5. Alpine Secrets
There’s no other way to say it: the Viennese are vain. They like razored haircuts, clean leather shoes, and drinking out of real wine glasses at public festivals. The Viennese do not like Krampus or accents from Voralberg, and trachten (traditional Alpine clothing) are mainly reserved for waiters in quaint tourist restaurants. But despite this, rural Austria has shaped Viennese culture to a significant degree, and almost everyone keeps a few rural specialities in the kitchen, such as burgkase, pumpkinseed oil, or wild-boar bacon.
Alpine die Schab (“men of straw”) at the Blumengärten Hirschstetten.
In December, the countryside influence is extremely obvious, as Vienna’s winter traditions are almost entirely agrarian. Advent wreaths are made from real pine boughs, orange slices, and cinnamon sticks. Straw ornaments are ubiquitous, and rural crafts dominate Christmas market stalls. And though you can barely find any Krampus-related kitsch in Vienna (and the folklore museum doesn’t acknowledge him AT ALL), everyone I asked was familiar with him, if not a “victim” of him during their childhood. Austrian folklore is discrete in Vienna, but it is definitely present.
Merry Christmas from Krampus!
6. Creative Lifestyles
There’s no question that Vienna over-reifies its Jungendstil, and Klimt’s “The Kiss” is commercialized to a ridiculous degree. But there’s a genuine appreciation for — and support of — art and artists in Vienna that’s unlike most other cities. Working in a creative industry is something to be proud of, whether it’s art, fashion, design, music, or photography. (Unfortunately, writers have a tougher go, with a surprisingly limited magazine and publishing industry here.)
A temporary exhibit at the Volk Museum, one of countless gallery spaces in the city.
Young artists can live comfortably on modest salaries in Vienna, and public grants and special visas are also available. Quirky absurdism is welcome, and there’s plenty of room for contemporary work in the shadows of Vienna’s historical heavyweights — if, of course, you can manage to wade your way through the bureaucracy of setting up a shop or gallery. There’s also a strong community of young(ish) creatives and entrepreneurs who support each other.
The cafe where my Women of Vienna Bloggers Club met each month.
7. Sustainable Values
Yes, it’s super annoying to sort one’s garbage into SIX different bins, and yes, Austrians uphold a militancy against air conditioning that is wildly out of proportion to the environmental impact of tolerable indoor temperatures. But Vienna’s public transportation system is second to none, and there’s an enthusiasm for recycling and green technology that puts America to major shame.
The prettiest trash incinerator in the world. Also, Matt’s office window is to the right.
Sustainability is mostly a matter of societal structure, but in Vienna, it’s also an individual value. Both young and old are fanatical about their windowsill planters and courtyard gardens, and you are truly doomed if someone catches you putting a brown bottle in your neighborhood’s clear-glass receptacle. Consumer items are generally more expensive here than in the States because you’re not expected to buy new stuff as frequently (this is especially the case with clothes and shoes). And your bills are beyond exorbitant if you make the mistake of running water for the whole duration of your showers.
Who needs a yard?
It’s this combination of big-picture systems and individual behaviors that I think makes environmental initiatives so successful in Austria. Heck, you can actually swim in the Danube, which is one of the most heavily trafficked waterways in the world. Now, if the Viennese could just kick their smoking habit, the city air would be as clean as the water!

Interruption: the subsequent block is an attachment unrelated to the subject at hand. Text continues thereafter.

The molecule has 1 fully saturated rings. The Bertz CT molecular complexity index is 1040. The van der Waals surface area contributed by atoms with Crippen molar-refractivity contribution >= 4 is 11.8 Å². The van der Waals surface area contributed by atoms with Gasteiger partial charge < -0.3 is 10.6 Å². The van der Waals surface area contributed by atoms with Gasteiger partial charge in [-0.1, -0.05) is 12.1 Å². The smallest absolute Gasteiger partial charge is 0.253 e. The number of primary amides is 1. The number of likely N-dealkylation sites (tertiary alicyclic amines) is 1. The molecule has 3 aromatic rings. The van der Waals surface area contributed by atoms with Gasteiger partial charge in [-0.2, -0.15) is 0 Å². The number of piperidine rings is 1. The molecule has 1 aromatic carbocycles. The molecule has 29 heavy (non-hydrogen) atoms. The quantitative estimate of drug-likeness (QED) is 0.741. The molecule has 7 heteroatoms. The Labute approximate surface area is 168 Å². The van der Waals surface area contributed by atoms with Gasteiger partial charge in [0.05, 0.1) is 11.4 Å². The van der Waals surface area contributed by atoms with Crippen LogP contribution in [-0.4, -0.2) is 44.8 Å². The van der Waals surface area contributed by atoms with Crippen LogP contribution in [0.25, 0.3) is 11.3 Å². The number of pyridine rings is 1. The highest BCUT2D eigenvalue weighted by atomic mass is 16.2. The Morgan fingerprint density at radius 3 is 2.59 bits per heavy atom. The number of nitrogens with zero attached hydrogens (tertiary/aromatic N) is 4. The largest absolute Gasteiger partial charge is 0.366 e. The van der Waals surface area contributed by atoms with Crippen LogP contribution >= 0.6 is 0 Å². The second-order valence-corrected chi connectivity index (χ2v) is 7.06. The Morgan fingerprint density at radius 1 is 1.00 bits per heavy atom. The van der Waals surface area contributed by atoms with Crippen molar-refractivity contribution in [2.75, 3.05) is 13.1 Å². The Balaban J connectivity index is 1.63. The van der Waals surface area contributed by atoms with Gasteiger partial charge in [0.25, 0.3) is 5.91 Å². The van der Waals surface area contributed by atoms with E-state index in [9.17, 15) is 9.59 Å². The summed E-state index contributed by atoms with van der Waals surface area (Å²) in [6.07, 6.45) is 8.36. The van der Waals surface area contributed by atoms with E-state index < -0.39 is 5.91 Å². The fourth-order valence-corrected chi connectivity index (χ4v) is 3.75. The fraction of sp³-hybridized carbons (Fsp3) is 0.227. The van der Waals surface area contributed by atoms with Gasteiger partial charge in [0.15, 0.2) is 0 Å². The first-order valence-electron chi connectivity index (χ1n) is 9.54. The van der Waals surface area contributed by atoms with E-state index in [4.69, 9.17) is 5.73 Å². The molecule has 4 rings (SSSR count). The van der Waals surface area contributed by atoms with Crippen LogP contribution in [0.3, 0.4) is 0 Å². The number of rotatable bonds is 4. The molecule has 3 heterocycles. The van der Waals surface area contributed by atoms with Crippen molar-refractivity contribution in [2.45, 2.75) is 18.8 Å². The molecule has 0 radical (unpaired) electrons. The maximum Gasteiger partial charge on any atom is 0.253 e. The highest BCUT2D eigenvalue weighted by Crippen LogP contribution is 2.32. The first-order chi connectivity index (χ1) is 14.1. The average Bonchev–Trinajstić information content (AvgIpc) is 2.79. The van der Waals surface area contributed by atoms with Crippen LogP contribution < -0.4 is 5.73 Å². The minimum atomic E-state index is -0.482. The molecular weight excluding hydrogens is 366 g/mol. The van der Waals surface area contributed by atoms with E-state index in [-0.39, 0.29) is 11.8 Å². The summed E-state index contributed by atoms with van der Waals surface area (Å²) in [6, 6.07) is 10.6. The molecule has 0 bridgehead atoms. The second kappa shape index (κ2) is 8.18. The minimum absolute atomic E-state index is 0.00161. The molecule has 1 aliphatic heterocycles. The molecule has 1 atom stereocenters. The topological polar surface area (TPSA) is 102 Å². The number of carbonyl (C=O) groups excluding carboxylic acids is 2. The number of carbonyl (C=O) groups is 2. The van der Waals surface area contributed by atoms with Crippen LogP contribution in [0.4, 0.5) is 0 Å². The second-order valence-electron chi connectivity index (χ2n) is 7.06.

I have spent many hours of my life riding the tram rails.
8. Quality over Quantity
Guess what? Preservative-free bread turns rock hard after two days. Who knew! Seriously, though, Austrians don’t only downplay throwaway materialism; they also emphasize quality consumption of food and other goods. Chicken breasts are tiny. Butter tastes more like ghee. Thimble-sized cups of hand-pressed juice sell for 12 euro each. (I’m exaggerating, but not by much.)
Fruit smoothies at the Naschmarkt.
No, you can’t choose from 15 different brands of potato chips at the grocery store. But you can buy seasonal, high-quality produce from nearby farms. “Organic” doesn’t have the same meaning here, because it’s not needed in the same way: Europe regulates pesticides in a way I doubt America ever will. Personal-care items are similarly controlled; boxed hair dyes can go HORRIBLY HORRIBLY WRONG, but my skin has never been clearer thanks to face washes and mineral makeups that aren’t laced with unpronounceable ingredients.
A hearty snack board at Wieninger am Nußberg.
Now, if you’re gluten-free or vegan, Vienna is not your city, and Austria is not your country. These folks chow down an extraordinary volume of salted meats, beer, wine, bread, and other carbs — and yet the obesity rate is nowhere close to America’s. Yes, Europeans walk more. But they don’t walk that much more. The difference is what’s in American food and what’s not in European food. No other explanation makes sense to me.
9. Sweet Teeth
No one can afford dental cleanings in Vienna (many expats go to Budapest instead), but that doesn’t stop folks from eating cake or ice cream DAILY. We live within blocks of the Manner plant, and our neighborhood smells like fresh chocolate every time it rains. We’re also regulars at our neighborhood Konditorei (cake cafe), and we’ve tried ’em all: marzipan-laced Mozart cake; marillenkrapfen, the apricot donuts only available during Carnival time; dozens of apple strudels; and many more. Sweets are a form of art in Vienna, and the best are highly revered.
The “original” Sachertorte at Hotel Sacher. It’s dry, but it’s pretty.
My first Punschkrapfen, a rum-infused sugar bomb.
10. Die Gemeinde
Above all, though, what we will miss most about Vienna is the people. Specifically, these people, and several more not pictured:
We would not have survived this adventure without the university colleagues and international nomads who helped us along the way. We are grateful to all of you.
In German, there is no formal word that translates exactly as “farewell.” There is only Auf Wiedersehen, which means “until we see (each other) again.”
Auf Wiedersehen, Wien. Until we see you again.